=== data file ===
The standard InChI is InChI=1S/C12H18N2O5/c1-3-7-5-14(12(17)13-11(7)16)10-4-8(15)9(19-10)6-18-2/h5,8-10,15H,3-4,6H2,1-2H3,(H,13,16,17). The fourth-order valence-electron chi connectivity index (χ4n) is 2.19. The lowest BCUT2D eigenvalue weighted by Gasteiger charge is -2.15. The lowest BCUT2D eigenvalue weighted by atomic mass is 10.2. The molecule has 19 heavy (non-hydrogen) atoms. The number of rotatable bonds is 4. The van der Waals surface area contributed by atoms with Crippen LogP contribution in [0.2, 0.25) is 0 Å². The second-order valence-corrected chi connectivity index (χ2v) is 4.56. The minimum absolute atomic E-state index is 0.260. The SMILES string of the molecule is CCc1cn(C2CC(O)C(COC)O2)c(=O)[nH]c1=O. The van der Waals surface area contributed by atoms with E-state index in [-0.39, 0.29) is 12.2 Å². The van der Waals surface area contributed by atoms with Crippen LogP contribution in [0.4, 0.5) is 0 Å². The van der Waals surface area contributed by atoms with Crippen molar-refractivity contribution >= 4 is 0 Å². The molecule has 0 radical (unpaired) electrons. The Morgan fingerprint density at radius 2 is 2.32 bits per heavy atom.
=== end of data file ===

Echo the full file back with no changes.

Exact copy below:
The standard InChI is InChI=1S/C12H18N2O5/c1-3-7-5-14(12(17)13-11(7)16)10-4-8(15)9(19-10)6-18-2/h5,8-10,15H,3-4,6H2,1-2H3,(H,13,16,17). The fourth-order valence-electron chi connectivity index (χ4n) is 2.19. The lowest BCUT2D eigenvalue weighted by Gasteiger charge is -2.15. The lowest BCUT2D eigenvalue weighted by atomic mass is 10.2. The molecule has 19 heavy (non-hydrogen) atoms. The number of rotatable bonds is 4. The van der Waals surface area contributed by atoms with Crippen LogP contribution in [0.2, 0.25) is 0 Å². The second-order valence-corrected chi connectivity index (χ2v) is 4.56. The minimum absolute atomic E-state index is 0.260. The SMILES string of the molecule is CCc1cn(C2CC(O)C(COC)O2)c(=O)[nH]c1=O. The van der Waals surface area contributed by atoms with E-state index in [-0.39, 0.29) is 12.2 Å². The van der Waals surface area contributed by atoms with Crippen LogP contribution in [0.4, 0.5) is 0 Å². The van der Waals surface area contributed by atoms with Crippen molar-refractivity contribution >= 4 is 0 Å². The molecule has 0 radical (unpaired) electrons. The Morgan fingerprint density at radius 2 is 2.32 bits per heavy atom.